Earwa > Atrocity Tales

The Carathayan [Short Story Spoilers]

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--- Quote from: Madness on June 13, 2017, 07:46:33 pm ---
--- Quote from: Wolfdrop on May 20, 2017, 12:15:30 pm ---Awesome, thanks Madness!

I had thought that they weren't mutually exclusive, but part of me was convinced that something was in the wrong order and that "towering" should have been referring to Bogyar.

Looking forward to reading this one.

--- End quote ---

Rereading it now (or I was when I wrote the bulk of this post) and there's like an entire paragraph right at the beginning describing him ;).

--- Quote from: geoffrobro on May 26, 2017, 02:43:30 pm ---Okay on my first read thru, I can't place the year. It must be before the unifaction wars because there's no mention of the holy aspect emperor or any "sweet kell" or whatever phrase. Uster is still a mercenary so maybe he hasn't met Saubon.

Uster' s sister seem to be witches or something of the sort who can correctly see the future. Uster himself know how he will die and has no worry unless there is a Bashrag invoked.

--- End quote ---

I don't think the unnamed Other Sister is of the Few - though, perhaps. But there's that passage about Esmenet's mom early in TWP about admonishing Esmenet not to practice augury by the stars and we've always wondered if there is something to that. Uster’s Sister seems aware of predestination.

--- Quote from: Wolfdrop on May 26, 2017, 08:23:42 pm ---I had trouble placing the year too.

I figured it was in the midst of the Unification Wars, because one section describes him "warring for the Aspect-Emperor across the Secharib cane fields". The section where he stares down a cobra.

I definitely understand his appearance now too, awkward giant is very fitting!

--- End quote ---

I actually read this as a flashback... which weirds me out dating this Atrocity Tale. Uster also seems to recall killing the Palantine et al. who asks him to dine in honour of his notoriety.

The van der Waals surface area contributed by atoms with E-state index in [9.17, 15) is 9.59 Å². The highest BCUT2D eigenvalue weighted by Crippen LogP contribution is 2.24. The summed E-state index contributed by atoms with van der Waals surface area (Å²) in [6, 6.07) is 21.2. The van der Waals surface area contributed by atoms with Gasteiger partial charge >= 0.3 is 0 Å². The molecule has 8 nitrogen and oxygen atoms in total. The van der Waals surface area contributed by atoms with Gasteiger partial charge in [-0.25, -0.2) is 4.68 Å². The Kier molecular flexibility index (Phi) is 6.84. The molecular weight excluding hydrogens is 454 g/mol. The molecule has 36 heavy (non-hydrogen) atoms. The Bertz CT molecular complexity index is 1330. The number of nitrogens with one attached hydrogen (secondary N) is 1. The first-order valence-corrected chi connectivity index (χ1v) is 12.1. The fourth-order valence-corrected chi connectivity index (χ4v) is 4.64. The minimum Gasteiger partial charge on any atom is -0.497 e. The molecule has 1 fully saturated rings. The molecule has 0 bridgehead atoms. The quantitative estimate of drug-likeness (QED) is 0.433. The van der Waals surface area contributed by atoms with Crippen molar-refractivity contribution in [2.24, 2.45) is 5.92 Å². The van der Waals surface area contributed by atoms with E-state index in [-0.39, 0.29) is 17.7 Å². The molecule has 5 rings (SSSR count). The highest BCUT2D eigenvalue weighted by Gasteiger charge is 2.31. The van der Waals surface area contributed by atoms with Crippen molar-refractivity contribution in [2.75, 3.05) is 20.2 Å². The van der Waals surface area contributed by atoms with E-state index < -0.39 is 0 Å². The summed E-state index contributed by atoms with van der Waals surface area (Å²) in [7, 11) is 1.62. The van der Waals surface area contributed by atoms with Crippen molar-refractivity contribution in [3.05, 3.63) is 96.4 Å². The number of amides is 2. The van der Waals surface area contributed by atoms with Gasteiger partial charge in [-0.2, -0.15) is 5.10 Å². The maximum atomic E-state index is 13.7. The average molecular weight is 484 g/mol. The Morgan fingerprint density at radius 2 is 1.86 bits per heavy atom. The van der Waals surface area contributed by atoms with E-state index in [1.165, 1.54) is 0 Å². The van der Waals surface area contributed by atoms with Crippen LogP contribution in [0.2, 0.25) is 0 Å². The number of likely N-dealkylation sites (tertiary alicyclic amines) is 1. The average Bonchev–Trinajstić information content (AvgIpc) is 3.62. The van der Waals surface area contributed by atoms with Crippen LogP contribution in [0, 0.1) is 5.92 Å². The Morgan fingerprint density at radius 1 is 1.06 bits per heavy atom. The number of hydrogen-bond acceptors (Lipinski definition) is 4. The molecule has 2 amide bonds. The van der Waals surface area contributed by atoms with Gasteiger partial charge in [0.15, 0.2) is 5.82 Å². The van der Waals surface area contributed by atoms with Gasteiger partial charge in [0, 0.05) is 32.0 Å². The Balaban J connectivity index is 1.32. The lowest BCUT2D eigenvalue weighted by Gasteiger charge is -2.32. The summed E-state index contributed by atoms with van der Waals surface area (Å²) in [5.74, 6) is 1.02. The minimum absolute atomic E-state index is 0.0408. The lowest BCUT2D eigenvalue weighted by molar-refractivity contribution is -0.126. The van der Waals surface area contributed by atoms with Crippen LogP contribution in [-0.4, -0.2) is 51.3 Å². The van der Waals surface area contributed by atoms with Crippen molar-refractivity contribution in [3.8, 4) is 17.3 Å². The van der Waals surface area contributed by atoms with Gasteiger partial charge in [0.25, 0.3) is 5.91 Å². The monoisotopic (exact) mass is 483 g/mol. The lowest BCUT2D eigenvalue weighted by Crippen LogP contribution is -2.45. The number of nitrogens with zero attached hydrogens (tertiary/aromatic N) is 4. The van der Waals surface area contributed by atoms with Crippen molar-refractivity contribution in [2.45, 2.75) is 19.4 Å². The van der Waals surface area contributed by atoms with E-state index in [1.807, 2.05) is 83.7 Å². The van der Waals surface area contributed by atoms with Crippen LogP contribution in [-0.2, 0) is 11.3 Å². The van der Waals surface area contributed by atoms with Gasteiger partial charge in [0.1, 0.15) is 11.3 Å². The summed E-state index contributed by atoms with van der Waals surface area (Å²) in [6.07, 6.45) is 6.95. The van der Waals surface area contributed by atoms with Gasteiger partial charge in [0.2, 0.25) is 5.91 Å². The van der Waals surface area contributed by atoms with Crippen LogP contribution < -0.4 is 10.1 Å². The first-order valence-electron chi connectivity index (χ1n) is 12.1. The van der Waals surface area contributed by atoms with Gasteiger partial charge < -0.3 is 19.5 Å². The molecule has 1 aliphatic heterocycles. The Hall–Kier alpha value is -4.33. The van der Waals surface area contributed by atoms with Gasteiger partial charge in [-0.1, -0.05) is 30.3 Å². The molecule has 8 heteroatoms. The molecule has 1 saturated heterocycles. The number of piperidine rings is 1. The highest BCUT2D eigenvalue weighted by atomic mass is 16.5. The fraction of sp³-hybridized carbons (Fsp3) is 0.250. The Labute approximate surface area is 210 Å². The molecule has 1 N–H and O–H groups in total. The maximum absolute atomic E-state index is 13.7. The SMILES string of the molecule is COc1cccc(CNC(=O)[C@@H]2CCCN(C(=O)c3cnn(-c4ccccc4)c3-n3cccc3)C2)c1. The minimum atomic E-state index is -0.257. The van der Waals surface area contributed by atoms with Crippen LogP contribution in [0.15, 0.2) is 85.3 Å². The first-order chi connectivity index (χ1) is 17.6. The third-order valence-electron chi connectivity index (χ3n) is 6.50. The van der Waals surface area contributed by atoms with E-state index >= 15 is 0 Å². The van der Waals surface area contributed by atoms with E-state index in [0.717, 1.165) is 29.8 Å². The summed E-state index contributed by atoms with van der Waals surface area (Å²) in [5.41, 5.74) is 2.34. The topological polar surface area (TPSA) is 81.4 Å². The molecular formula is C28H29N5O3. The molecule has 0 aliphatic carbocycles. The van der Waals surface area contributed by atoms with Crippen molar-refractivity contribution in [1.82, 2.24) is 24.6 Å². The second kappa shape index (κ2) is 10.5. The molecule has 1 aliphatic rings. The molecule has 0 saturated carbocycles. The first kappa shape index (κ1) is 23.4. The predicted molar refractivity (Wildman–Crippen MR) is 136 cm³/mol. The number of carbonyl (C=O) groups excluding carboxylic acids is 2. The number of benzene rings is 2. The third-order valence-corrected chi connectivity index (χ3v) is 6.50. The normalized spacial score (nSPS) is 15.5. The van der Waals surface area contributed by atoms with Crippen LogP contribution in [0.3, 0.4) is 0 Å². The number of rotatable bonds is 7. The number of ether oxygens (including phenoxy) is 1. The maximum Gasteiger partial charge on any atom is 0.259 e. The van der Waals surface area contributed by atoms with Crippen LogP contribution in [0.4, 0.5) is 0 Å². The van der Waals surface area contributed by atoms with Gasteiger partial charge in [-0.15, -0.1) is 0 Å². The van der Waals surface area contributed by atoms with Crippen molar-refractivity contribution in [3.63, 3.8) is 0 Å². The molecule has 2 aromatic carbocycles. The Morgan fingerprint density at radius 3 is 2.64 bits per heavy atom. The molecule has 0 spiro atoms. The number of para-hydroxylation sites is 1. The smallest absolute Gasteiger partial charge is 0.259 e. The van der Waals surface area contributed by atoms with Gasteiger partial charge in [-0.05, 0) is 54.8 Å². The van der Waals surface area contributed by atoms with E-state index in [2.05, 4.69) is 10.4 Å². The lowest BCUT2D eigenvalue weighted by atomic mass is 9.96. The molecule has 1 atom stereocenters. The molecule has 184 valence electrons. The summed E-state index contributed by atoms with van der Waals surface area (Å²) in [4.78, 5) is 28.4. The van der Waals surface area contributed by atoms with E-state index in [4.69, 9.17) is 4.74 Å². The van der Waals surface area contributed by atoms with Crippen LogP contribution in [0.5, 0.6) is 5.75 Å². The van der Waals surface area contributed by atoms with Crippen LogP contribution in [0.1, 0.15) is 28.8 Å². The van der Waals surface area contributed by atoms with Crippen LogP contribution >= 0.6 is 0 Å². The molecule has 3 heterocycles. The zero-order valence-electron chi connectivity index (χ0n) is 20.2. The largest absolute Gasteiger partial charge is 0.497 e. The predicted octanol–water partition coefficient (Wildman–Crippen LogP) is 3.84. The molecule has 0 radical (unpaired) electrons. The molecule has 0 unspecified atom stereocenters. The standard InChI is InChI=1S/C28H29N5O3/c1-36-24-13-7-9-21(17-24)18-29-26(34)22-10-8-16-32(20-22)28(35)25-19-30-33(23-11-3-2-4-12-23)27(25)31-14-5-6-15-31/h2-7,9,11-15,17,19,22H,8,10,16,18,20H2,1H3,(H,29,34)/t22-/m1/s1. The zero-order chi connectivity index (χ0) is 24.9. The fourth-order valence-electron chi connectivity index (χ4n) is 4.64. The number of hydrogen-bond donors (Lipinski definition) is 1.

--- Quote from: geoffrobro on May 26, 2017, 10:55:04 pm ---I forgot about that part. I picture him like a tall basketball player looking awkward guy.

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Other random thoughts while skimming the story again:

- Uster seems to possess no sense of self (p481, 483).
- The Uster murdering surrogate fathers thing (p484).
- Mirrim, the Daughter of the Angle-Lord of Bayal, was in a position to be taken from Lady Bayal but Lady Bayal hired a Schoolman to stop that? (p487)
- Mirrim has been marked (not Marked) from birth by the Carathayan and the people of Bayal consider her birth and death tribute in order to safeguard them whatever that is? (p487-488)
- The Lady Bayal's mother describes either first daughters or just daughters generally being taken by... the demon/creature/ghost/entity/thing of the forest (p489).
- Uster can’t call his Other Sister by name (p490) and he defeats the Carathayan by naming it at the end of the story?
- "“That,” Uster observed, “would be scary.”" (p491) - Lol, Uster must have been pissed at Dagliash when the Bashrag jump out.
- The oath has been broken … the wheel must be reset (p492) – not sure what this is about.
- Uster’s Sisters sent him to deal with the Carathayan (p494).
- Uster takes the Carathayan’s head (p495).
- "Are we...safe...safe from the curse?” (p495) - not sure what this is about.

--- End quote ---

I assume Uster dies when the Bashrag bashes his head, but I don't think we know for sure.